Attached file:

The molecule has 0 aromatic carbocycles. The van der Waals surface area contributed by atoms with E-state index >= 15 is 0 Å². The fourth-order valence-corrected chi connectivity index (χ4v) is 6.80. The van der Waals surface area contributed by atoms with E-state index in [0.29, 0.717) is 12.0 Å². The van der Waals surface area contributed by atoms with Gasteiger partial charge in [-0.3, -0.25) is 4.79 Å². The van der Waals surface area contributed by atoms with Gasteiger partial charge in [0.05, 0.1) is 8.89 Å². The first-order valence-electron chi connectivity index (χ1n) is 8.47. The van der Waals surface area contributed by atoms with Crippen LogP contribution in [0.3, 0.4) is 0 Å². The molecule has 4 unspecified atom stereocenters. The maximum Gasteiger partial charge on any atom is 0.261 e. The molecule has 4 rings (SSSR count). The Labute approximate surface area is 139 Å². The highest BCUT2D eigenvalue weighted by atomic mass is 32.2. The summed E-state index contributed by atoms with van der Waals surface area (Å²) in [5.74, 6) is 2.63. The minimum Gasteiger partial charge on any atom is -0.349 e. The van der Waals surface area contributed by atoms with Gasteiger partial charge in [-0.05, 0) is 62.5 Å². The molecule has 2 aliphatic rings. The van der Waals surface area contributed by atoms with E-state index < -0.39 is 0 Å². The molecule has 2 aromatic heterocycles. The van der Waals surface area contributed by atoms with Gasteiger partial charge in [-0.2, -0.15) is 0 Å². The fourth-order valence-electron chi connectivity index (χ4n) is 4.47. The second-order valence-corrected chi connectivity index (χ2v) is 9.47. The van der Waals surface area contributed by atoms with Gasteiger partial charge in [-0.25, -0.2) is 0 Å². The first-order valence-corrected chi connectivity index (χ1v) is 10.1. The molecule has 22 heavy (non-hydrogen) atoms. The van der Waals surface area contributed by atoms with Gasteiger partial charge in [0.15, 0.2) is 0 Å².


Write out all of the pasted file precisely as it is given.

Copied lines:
The molecule has 0 aromatic carbocycles. The van der Waals surface area contributed by atoms with E-state index >= 15 is 0 Å². The fourth-order valence-corrected chi connectivity index (χ4v) is 6.80. The van der Waals surface area contributed by atoms with E-state index in [0.29, 0.717) is 12.0 Å². The van der Waals surface area contributed by atoms with Gasteiger partial charge in [-0.3, -0.25) is 4.79 Å². The van der Waals surface area contributed by atoms with Gasteiger partial charge in [0.05, 0.1) is 8.89 Å². The first-order valence-electron chi connectivity index (χ1n) is 8.47. The van der Waals surface area contributed by atoms with Crippen LogP contribution in [0.3, 0.4) is 0 Å². The molecule has 4 unspecified atom stereocenters. The maximum Gasteiger partial charge on any atom is 0.261 e. The molecule has 4 rings (SSSR count). The Labute approximate surface area is 139 Å². The highest BCUT2D eigenvalue weighted by atomic mass is 32.2. The summed E-state index contributed by atoms with van der Waals surface area (Å²) in [5.74, 6) is 2.63. The minimum Gasteiger partial charge on any atom is -0.349 e. The van der Waals surface area contributed by atoms with Gasteiger partial charge in [-0.05, 0) is 62.5 Å². The molecule has 2 aliphatic rings. The van der Waals surface area contributed by atoms with E-state index < -0.39 is 0 Å². The molecule has 2 aromatic heterocycles. The van der Waals surface area contributed by atoms with Gasteiger partial charge in [-0.2, -0.15) is 0 Å². The fourth-order valence-electron chi connectivity index (χ4n) is 4.47. The second-order valence-corrected chi connectivity index (χ2v) is 9.47. The van der Waals surface area contributed by atoms with Gasteiger partial charge in [-0.25, -0.2) is 0 Å². The first-order valence-corrected chi connectivity index (χ1v) is 10.1. The molecule has 22 heavy (non-hydrogen) atoms. The van der Waals surface area contributed by atoms with Gasteiger partial charge in [0.15, 0.2) is 0 Å².